CUNY School of Medicine
Left: Expression of glt-3 in the canal cell    Right: Expression of glt-1 around the nerve ring


A Genetic study of Neuronal Signaling, Glutamate Accumulation,

and Stroke-Like Neuro-degeneration in C. elegans

 Our brain is buzzing with neuronal activity. Nerve cells relentlessly fire information at one another, releasing powerful stimulating molecules in the process, such as the neurotransmitter Glutamate. How do we keep order in this mayhem? How do we clear the synapse of Glutamate, and prevent it from spilling over between neuronal circuits? Glutamate is also a dangerous neurotransmitter, because its accumulation in the synapse is toxic to the surrounding neurons. Indeed, insufficient Glutamate clearance during stroke/brain ischemia causes neurodegeneration in a process called excitotoxicity. What are the pathological events that happen in excitotoxicity? Can we find ways to stop or slow-down the degenerative process once it started?

These are some of the questions that we study in our lab. To help us tackle these complicated topics, we use the microscopic, free-living nematode C. elegans. Although these worms look very different from humans, they provide an excellent animal model system, because cellular and molecular events are highly conserved in evolution and are very similar in nematodes and humans. C. elegans research offers a simplified core version of these conserved signaling cascades, and a set of very powerful research tools. Since these nematodes are transparent, we can use optogenetics to study neuronal activity in intact animals while we modify their ability to clear Glutamate from their synapses. We can use genetic analysis and a battery of readily available mutant strains to follow the process of excitotoxic neurodegeneration, and determine critical steps. Furthermore, we can examine the balance between these neurodegenerative processes and pro-survival signaling cascades that provide neuroprotection. The use of C. elegans therefore allows us to illuminate basic principles in neuronal neurophysiology, neurodegeneration, and neuroprotection, principles that could provide guidance in the understanding of similar processes in higher animals.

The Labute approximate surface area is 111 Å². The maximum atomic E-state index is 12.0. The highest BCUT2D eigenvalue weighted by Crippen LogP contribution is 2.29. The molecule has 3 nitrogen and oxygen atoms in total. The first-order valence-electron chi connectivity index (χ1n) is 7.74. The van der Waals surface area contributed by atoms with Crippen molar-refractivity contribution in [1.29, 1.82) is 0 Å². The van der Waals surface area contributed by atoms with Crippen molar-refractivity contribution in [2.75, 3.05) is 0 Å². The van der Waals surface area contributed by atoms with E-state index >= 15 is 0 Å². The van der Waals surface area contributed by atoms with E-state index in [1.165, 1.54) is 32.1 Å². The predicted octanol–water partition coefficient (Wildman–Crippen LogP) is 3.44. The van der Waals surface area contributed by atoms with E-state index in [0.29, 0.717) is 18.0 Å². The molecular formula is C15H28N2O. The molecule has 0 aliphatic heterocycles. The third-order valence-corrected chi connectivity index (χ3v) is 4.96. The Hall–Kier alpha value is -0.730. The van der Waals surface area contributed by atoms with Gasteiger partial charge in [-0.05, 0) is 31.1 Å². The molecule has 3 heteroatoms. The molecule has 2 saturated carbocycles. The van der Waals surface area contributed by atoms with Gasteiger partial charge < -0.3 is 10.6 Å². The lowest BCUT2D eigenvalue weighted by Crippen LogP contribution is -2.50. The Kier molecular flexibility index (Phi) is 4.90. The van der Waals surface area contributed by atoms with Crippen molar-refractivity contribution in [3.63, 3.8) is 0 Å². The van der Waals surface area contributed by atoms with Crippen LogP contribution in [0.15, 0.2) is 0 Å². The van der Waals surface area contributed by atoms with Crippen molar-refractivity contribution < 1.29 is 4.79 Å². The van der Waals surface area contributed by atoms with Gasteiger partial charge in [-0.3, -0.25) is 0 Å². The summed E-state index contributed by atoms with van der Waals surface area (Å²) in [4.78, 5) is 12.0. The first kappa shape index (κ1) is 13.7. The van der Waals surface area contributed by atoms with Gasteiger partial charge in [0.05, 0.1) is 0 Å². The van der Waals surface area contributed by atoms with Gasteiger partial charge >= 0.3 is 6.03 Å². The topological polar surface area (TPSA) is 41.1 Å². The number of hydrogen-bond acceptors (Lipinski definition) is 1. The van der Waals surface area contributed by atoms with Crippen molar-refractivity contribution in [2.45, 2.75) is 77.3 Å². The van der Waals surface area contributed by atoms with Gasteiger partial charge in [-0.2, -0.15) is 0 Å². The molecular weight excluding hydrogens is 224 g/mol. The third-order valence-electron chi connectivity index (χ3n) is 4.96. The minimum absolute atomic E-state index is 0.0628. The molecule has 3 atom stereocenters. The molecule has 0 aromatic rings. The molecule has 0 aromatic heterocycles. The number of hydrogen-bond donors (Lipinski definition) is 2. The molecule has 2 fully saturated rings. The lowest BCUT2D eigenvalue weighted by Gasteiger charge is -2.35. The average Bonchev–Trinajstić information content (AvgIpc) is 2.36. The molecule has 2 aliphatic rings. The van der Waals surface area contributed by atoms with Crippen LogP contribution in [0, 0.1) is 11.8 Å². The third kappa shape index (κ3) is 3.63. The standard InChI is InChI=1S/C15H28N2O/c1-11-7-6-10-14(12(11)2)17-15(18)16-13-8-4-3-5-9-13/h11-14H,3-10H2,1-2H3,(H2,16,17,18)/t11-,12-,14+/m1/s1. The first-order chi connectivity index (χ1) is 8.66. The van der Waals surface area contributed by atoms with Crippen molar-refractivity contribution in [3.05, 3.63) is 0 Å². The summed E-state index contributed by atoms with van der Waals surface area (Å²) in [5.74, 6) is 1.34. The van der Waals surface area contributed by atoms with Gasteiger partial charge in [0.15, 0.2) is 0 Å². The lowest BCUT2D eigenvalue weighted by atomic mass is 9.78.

Contact Information:

Itzhak Mano, Ph.D.

Physiology, Pharmacology, and Neuroscience
The CUNY School of Medicine at City College
The City University of New York (CUNY)
Center for Discovery & Innovation (CDI), room 3-382
85 St. Nicholas Terrace, New York, NY 10031

Office: (212) 650 7965

Lab: (212) 650 5334

Fax:(212) 650 7726


CCNY South Campus
ManoLab @CDI

Open PostDoc Position

Physiol. Pharm. & Neurosci, City College, C. elegans @ CUNY


The Mano Lab

Department of Physiology, Pharmacology, & Neuroscience

Sophie Davis Biomedical School, City College, The City University of New York.
Created By Omer Mano